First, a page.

There are big weeks, and then there are huge weeks. This week was both, times two. WWDC brought us a new OS X, a new iOS, and a new Mac Pro, and E3 brought us all the details on the next generation of gaming. Between the two, we've got a lot to cover, but you'll find all the important highlights right here.
Today, after plenty of self-deprecating jokes about virtual cows, Apple unveiled a sweeping overhaul of the mobile software by Jony Ive. After months of speculation and weeks of rumor-mongering, we finally have our answer: the future of iOS is, actually, is rife with dimensionality and texture. Which is a good thing.
Today's keynote marked day one of Apple's giant developer love fest, and while we pretty much knew what was coming, Tim Cook and co. still managed to toss a few surprises at their legion of loyal followers. So in case you didn't happen to spend the afternoon glued to your screen, these are the best and brightest developments to come out of today's onslaught of all things Apple.
After two long hours of tease this past February, followed by a few fleeting glimpses in May, Sony's finally ready to show us what its next-generation PlayStation console actually, you know, looks like. And it's... well, it's a rhombus. A familiar-looking one.
The last we heard of the Power Mac G4 Cube—a computer everyone loved, but no one could quite figure out—was in a press release from 2001. Twelve years later, we've finally met its beautiful, brilliant, and not altogether sane successor.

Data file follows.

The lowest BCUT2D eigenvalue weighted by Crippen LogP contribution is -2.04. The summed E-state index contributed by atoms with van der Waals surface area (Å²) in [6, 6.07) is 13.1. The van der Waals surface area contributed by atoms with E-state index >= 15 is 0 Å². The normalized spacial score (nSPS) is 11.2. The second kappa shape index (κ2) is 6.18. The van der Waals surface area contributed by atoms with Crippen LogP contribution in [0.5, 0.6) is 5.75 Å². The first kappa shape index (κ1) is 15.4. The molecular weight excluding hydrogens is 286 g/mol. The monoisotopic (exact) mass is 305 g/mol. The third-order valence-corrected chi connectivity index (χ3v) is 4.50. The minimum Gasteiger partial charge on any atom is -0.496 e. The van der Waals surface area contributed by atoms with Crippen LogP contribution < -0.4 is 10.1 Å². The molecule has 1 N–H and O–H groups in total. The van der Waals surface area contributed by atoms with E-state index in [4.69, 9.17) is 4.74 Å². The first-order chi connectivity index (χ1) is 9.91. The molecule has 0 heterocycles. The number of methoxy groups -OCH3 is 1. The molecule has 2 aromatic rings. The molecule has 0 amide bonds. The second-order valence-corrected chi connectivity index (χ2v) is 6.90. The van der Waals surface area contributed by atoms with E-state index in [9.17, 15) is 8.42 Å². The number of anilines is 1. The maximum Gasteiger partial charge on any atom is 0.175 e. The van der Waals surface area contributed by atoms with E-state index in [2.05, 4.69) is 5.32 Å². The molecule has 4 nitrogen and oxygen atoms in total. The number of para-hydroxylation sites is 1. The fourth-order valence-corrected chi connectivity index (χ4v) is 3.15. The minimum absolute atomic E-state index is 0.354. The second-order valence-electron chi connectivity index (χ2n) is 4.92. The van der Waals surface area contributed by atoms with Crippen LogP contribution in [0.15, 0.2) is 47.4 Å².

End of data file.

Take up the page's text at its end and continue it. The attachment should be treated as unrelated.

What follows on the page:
Well, it's finally time to have this discussion. What should you buy, the PlayStation 4 or the Xbox One. It helps that we've finally got some facts to work with in the new console war, instead of just chasing rumors and misinformation. So here's the definitive look at how the two new consoles stack up against each other, and more importantly, what those comparisons actually mean.
I love time capsules. But more often than not, they're extremely boring. Most American time capsules from the 19th and 20th centuries contain a Bible, some stamps, a few coins and plenty of newspapers. Some throw in an American flag for good measure. But every once in a while there's something fascinating inside — something that makes you feel like you're not wasting everybody's time going through the pageantry of unearthing these incredibly low-tech time machines.
If you're anything like me, your penchant for gaming has probably dwindled over the years. And, as I stand on the precipice of unloading an ungodly amount of money on either Microsoft or Sony's next generation console, I ask myself if I should upgrade to either, or just opt for a media streaming box? The answer: I'm getting an Xbox One. Here's why.
That was it. That was 3DTV's best chance. ESPN just decided todiscontinue its push for 3DTV sporting events, deciding its time would be better spent focusing on traditional high resolution broadcasts and Tim Tebow daguerreotypes. And that, in a nutshell, effectively kills 3DTV's chances of ever going mainstream.
A funny thing happened in the field of anatomy during the first half of this year. Researchers found a previously unknown human body part. It's inside the eyeball, and it's very small. At 15 microns thick, the newly discovered layer of material is so small that even calling it a new body part feels inappropriate.…
A lot of mud has been slung Microsoft's way this week, much of it deserved. Used game restrictions, mandatory internet check-ins; these new impositions don't sit well. But they also distract from the single worst thing about the Xbox One, which was also the single worst thing about Xbox 360: The tyranny of Xbox Live Gold subscriptions.